Putting It All into Perspective
Now that the 2021 WATG Fall Annual Conference is “in the books,” so many thoughts have been circling around in my brain. I suspect, too, that I am not alone.
With about five decades in the field of gifted education, many of these thoughts have been circling in my brain for a long, long time. As our field has evolved, many of my understandings have evolved, and, because of our recent conference and my incessant curiosity and research, new and challenging ideas have emerged.
One persistent topic has occupied my thoughts over the years, and that is how to best get quality gifted and talented programming to more students, especially those from diverse backgrounds, diverse socioeconomic groups, and those for whom English is a second language. Our recent conference provided much food for thought on this topic.
The first-person testimonies from speakers such as Dr. Gloria Ladson-Billings, Dr. Donna Ford, and Alonzo Kelly highlighted their journeys, the depth of the problem, and the stark reminder that we have not made enough progress for our diverse students. The research of Dr. Jonathan Plucker and Dr. Scott Peters is giving us much food for thought about the instruments and norms that we use to prospect for talent, and the “boots on the ground” work of our colleagues in Milwaukee Public Schools, using the talent development model in their SEE US! and SURGE grants continues to inspire us.
Additional ideas shared at the conference suggested that there is much, much more that can be done to find traditionally underserved students. Some of the most promising include these:
Once diverse students have been identified for services, it is important to fully support them. Some ideas to accomplish this (and many of these ideas come from the students and families themselves) are:
In my recent reading, I also came across several articles that gave me additional food for thought. One of them, in an August 2021 NAGC blog by Dr. Jonathan Plucker entitled,
Automatic Enrollment is a Promising Equity Strategy for Advanced Education
was especially thought-provoking. Dr. Plucker describes automatic enrollment like this: “At its core, auto-enrollment is a simple idea: Students who show evidence of advanced achievement are automatically placed in advanced coursework (in contrast to strategies that put all students in advanced courses regardless of readiness evidence, such as requiring all students to take algebra in 8th grade). No referrals, no additional testing, no mandatory info sessions for parents and caregivers – you’re in the advanced course, period. Such a practice removes requirements, such as the need for a teacher recommendation, that often act as barriers to advanced learning.”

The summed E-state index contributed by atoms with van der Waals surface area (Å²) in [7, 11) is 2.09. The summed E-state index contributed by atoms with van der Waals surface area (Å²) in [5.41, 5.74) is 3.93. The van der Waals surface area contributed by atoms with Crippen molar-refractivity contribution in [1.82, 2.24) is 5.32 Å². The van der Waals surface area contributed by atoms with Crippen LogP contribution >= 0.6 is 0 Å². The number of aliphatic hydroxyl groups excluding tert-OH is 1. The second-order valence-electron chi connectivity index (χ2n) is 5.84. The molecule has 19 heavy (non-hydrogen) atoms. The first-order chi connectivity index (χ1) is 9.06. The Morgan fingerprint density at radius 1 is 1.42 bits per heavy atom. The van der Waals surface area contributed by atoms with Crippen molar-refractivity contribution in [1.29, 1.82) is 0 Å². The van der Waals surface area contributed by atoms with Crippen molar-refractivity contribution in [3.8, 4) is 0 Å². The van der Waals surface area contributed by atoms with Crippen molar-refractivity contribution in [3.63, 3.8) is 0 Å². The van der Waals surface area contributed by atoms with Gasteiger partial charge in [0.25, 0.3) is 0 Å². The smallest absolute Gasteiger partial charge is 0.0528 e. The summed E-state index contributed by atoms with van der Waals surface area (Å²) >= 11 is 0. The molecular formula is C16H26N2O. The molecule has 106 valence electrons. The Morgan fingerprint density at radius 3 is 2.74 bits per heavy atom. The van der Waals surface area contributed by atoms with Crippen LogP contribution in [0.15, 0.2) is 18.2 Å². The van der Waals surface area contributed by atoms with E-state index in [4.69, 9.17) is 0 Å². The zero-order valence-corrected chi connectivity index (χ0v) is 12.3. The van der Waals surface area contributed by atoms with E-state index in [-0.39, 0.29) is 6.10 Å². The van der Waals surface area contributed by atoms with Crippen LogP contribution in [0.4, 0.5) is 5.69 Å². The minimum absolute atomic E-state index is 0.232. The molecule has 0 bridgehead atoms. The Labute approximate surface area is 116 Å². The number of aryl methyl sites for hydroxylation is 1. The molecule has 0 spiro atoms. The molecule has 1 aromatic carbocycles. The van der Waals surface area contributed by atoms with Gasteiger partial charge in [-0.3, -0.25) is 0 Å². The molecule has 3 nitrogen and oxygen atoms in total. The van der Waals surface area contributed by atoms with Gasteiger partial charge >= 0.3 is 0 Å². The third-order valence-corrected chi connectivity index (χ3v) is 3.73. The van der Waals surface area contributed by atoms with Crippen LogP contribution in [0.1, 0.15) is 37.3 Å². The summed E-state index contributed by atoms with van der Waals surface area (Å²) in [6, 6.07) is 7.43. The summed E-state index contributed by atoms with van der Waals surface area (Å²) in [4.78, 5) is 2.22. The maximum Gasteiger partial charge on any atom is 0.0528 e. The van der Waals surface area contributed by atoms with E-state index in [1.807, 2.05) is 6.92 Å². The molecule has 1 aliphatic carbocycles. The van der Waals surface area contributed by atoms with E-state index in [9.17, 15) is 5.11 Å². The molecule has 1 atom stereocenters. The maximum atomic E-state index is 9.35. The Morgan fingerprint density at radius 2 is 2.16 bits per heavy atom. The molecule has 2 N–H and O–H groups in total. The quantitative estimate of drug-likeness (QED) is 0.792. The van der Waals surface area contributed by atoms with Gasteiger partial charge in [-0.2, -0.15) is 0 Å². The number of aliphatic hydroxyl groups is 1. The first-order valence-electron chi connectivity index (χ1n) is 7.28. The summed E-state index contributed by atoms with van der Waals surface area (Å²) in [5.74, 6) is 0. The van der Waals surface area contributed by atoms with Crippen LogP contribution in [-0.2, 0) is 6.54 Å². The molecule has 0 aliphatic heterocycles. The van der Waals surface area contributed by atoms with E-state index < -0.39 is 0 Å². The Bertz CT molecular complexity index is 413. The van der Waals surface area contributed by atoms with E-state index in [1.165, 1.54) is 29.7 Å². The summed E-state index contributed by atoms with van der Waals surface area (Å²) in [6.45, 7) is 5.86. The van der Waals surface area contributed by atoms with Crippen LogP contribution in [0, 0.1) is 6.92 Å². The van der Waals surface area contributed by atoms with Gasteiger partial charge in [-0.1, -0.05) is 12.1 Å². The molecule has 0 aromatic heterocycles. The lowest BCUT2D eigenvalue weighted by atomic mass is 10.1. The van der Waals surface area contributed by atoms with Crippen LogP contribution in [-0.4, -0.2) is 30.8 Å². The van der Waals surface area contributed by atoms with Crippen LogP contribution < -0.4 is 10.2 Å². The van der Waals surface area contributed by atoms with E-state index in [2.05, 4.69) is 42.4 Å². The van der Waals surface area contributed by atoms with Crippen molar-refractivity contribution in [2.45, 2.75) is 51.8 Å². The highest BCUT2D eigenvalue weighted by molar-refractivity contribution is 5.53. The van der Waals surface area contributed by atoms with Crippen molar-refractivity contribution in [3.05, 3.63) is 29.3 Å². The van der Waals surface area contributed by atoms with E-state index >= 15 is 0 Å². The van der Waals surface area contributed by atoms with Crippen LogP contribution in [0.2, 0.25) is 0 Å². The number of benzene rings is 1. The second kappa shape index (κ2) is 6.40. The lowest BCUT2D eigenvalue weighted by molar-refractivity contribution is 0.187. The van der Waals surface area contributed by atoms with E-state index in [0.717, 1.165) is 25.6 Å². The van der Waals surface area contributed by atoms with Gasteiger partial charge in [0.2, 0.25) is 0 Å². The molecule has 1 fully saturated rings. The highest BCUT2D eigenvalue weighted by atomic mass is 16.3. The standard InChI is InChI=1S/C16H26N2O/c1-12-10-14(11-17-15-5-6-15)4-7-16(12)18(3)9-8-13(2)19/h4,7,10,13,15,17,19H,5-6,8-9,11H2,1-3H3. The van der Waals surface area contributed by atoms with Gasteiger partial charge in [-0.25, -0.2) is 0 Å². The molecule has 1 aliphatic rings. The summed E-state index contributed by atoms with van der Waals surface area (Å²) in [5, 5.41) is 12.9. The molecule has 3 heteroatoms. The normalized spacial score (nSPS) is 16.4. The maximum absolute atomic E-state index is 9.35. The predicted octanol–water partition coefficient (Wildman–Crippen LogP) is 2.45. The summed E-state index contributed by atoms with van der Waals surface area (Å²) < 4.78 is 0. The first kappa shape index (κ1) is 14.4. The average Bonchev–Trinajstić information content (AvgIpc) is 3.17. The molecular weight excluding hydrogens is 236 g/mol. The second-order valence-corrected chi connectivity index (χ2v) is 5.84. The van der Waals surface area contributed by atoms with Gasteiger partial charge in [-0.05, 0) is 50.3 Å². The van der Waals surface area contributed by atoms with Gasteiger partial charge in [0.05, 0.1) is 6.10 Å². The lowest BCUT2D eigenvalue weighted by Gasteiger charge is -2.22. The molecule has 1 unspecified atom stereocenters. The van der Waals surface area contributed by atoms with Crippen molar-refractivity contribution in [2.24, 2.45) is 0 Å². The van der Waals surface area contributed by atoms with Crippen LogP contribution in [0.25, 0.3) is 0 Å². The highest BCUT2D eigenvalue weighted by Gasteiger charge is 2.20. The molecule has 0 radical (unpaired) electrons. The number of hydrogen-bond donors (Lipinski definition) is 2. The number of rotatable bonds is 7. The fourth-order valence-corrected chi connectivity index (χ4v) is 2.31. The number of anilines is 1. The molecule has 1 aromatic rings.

Though not a panacea for many reasons (e.g., few studies have provided convincing evidence about its efficacy yet, it doesn’t necessarily find students who are currently “at potential” but not yet achieving, and it may not, by itself, close achievement gaps), automatic enrollment has merit as a promising practice in conjunction with other practices. Above all, it ensures that students who score well in pre-requisite knowledge and coursework are not overlooked, especially by educators who believe they don’t have gifted students in their school population.
Once students begin in an advanced lineup of courses, the age-old criticisms of tracking are likely to emerge. These articles, Does Detracking Promote Educational Equity?
and Can Tracking Raise the Test Scores of High-Ability Minority Students? may help you think through this decades-long debate.
With recent attacks on gifted educational services, for example in New York City and California, as well as in some districts here in Wisconsin, those of us in gifted education must remain vigilant in removing barriers to learning for all students. We must be cognizant of the ongoing research, be willing to implement strategies that work, and discard those that are outdated, ineffective, or restrict access to vast groups of diverse learners. Only then can we provide defensible gifted education. For a great read on this topic, check out Colin Seale, founder of thinkLaw, in his opinion piece,
Stop Eliminating Gifted Programs and Calling It 'Equity'.
The WATG Fall conference, Leading the World into the Future, gave us all much to think about. Now begins the action. How will you lead the world into the future?
As always, I welcome your thoughts. Together we grow.
Jackie Drummer, Past President and Board Advisor
WI Association for Talented and Gifted
Gifted in Perspective
A column designed to link the gifted perspective to other perspectives, and to make you think.